23% of European workers believe that their safety or their health is at risk because of their work – a figure which shows that working conditions in Europe are not improving. And even though manufacturing employment across Europe is shrinking and losing ground to service jobs, exposure to traditional physical hazards - noise, dangerous goods, heavy lifting, etc. – has not gone away.
Along with this, a growing number of workers are complaining of the effect their work is having on their psychological health. Ill-being at work can end in tragedy, as evidenced by the wave of suicides that has affected some big French companies in recent years.
New forms of work organization and the increasing time-pressure of work may be partly behind the persistence of traditional risks and the emergence of new ones in firms. Trade unions believe that work intensification is the main cause of the work-related stress and musculoskeletal disorders now seen to be affecting more than one in five workers.
While these may be problems in all countries, industries and occupations, it is clear that the lowest-skilled and manual workers are bearing the brunt. The healthy life expectancy of a 35-year-old manual worker in France, for example, is ten years less than that of a manager. As the talk in many EU member countries turns towards staying working longer, a debate on working conditions and their impact on workers’ health is a must. We are stepping into that debate through the following topic studies.
On 24 June 2016, the Supreme Court of Canada has found that three hospital workers who contracted breast cancer while working in the laboratory at Mission Memorial Hospital (British Columbia) are entitled to workers’ compensation coverage.
The 12th edition of the ETUI’s annual seminar on chemicals and worker protection took place from 30 June to 1 July 2016. It brought together some 40 trade union members from across Europe with a view to coordinating trade union action on the current revision of the Carcinogens and Mutagens Directive.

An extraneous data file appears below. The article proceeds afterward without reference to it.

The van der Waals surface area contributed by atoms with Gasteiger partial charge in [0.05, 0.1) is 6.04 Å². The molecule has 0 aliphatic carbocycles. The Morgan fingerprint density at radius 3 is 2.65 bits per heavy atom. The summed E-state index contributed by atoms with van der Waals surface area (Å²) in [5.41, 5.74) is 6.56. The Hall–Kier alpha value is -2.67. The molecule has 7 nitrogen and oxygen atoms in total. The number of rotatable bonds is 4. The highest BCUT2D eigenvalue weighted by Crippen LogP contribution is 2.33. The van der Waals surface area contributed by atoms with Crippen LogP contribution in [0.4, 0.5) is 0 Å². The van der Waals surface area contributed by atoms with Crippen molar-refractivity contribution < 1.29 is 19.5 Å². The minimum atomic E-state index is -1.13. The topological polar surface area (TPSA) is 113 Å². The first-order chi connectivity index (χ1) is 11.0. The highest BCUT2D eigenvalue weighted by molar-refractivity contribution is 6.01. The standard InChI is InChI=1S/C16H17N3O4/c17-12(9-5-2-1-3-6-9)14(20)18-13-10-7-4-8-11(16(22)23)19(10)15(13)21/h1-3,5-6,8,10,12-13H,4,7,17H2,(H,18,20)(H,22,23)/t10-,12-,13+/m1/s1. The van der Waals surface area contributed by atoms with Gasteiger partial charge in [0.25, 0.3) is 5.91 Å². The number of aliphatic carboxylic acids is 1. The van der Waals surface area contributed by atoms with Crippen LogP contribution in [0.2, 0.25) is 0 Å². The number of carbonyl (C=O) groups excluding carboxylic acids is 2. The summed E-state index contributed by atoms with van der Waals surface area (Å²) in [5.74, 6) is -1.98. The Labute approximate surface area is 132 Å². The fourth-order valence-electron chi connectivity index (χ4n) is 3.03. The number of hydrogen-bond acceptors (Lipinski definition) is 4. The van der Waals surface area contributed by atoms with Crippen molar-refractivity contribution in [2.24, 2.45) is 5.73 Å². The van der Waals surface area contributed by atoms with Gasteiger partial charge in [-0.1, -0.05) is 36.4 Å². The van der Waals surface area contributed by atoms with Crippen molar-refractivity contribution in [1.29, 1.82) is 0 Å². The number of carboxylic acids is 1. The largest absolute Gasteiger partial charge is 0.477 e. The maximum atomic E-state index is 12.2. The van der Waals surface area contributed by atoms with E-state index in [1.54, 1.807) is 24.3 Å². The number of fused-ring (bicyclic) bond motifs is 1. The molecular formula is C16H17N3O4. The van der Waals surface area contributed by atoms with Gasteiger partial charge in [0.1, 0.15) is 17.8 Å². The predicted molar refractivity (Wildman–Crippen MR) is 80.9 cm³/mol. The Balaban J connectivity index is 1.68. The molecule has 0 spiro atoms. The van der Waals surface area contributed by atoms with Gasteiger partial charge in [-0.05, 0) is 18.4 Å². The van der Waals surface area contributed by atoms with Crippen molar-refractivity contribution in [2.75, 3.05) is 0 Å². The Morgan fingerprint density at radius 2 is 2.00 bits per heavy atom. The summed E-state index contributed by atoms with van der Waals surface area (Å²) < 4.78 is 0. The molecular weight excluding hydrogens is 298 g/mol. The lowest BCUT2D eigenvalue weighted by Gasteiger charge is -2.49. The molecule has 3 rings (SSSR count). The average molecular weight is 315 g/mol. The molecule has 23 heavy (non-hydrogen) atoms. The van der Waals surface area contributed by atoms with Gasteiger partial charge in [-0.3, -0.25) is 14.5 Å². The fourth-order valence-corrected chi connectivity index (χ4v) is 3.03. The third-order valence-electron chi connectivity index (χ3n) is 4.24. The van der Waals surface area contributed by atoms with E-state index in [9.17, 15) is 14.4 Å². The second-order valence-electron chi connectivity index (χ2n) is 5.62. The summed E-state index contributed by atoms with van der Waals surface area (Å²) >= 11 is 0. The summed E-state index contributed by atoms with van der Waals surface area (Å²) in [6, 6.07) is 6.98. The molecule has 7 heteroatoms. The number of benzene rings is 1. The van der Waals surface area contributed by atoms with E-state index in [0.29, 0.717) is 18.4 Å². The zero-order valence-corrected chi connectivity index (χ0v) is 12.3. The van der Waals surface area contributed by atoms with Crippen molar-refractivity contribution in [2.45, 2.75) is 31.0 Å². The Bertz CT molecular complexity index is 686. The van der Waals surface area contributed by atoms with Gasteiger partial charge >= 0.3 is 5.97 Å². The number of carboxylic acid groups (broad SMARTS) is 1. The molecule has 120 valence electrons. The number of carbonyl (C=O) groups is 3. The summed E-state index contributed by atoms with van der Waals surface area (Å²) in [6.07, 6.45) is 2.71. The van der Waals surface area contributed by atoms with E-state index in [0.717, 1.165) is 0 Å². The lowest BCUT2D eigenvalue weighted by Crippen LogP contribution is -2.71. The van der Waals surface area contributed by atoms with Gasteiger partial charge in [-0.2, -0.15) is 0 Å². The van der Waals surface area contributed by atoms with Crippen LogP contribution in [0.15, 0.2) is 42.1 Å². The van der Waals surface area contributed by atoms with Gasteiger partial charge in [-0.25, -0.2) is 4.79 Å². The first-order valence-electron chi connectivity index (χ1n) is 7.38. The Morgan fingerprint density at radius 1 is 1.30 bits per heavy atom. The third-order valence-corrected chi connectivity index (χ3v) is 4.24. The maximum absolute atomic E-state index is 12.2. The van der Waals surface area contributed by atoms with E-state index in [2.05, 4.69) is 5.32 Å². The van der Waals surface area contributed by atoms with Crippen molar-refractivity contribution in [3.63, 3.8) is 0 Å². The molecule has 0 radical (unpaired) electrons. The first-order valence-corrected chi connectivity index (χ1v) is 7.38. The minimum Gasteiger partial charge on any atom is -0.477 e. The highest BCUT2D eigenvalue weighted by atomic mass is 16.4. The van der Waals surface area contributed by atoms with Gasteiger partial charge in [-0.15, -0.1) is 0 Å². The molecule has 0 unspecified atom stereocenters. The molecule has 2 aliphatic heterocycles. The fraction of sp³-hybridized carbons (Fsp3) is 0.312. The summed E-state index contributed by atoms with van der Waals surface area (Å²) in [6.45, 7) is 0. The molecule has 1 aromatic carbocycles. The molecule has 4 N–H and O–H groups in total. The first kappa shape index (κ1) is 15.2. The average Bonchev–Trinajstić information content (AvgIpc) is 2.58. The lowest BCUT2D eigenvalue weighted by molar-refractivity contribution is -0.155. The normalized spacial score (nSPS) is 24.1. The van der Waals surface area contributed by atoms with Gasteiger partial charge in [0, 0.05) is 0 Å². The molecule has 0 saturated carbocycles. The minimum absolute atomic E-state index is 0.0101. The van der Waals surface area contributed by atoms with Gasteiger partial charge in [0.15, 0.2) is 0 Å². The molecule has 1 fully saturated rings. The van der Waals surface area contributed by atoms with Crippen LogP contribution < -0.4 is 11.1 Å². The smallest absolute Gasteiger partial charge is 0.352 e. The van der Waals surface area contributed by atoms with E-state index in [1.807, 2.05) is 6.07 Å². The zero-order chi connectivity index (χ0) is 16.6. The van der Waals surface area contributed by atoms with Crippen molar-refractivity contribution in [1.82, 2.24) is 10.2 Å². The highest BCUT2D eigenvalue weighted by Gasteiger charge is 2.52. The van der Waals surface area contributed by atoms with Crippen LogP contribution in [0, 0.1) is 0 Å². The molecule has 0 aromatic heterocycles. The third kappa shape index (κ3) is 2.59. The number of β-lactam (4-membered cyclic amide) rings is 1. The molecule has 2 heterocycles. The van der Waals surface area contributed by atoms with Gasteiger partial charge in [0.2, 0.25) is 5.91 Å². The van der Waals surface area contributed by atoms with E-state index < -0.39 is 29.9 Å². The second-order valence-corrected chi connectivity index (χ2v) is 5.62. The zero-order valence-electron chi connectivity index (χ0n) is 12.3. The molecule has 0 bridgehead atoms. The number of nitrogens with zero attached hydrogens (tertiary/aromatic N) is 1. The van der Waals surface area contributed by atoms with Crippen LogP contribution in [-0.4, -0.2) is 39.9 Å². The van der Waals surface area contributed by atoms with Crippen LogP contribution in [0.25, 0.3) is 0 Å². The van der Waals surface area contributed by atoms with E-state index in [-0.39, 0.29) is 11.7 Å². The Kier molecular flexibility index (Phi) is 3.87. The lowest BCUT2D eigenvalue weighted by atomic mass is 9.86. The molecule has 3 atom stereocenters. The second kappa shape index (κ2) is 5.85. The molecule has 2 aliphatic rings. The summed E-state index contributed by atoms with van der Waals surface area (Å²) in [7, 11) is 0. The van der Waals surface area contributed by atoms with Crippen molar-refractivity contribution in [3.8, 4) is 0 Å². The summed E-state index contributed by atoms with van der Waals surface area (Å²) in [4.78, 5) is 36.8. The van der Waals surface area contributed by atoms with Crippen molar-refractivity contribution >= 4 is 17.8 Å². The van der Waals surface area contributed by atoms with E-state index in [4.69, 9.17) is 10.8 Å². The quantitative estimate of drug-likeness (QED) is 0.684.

Le personnel de caisse et des imprimeries présentent des concentrations de bisphénol A (BPA) dans leurs urines nettement plus importantes que la population normale. Telle est la principale conclusion d'une étude française menée auprès des travailleurs de 10 entreprises du secteur des services et des loisirs, et du personnel d'une imprimerie produisant du papier contenant du BPA. Les résultats viennent d'être publiés dans une revue de l'Institut national de recherche et de sécurité (INRS).
Working night shifts leads to sleep and metabolic disorders, and even severe diseases, according to a study published on 22 June by the French Agency for Food, Environmental and Occupational Health and Safety (ANSES).
The Union syndicale Solidaires, a French trade union confederation with some 300,000 members, has recently put online a selection of articles on working conditions and occupational diseases (http://www.bonneff.com/). Published in the daily paper L'Humanité between 1907 and 1914, these documents remain surprisingly relevant, representing a goldmine for historians and a major journalistic contribution to the workers' movement.
Tony Musu (ETUI), Laurent Vogel (ETUI) and Henning Wriedt (Beratungs- und Informationsstelle Arbeit & Gesundheit, Hamburg)
Hugh Robertson (TUC, United Kingdom)
Henning Wriedt (Occupational Health & Safety Advice Centre, Hamburg, Germany)
Christophe Hauert, Danielle Bütschi, Jean-Christophe Graz, Marc Audétat et Alain Kaufmann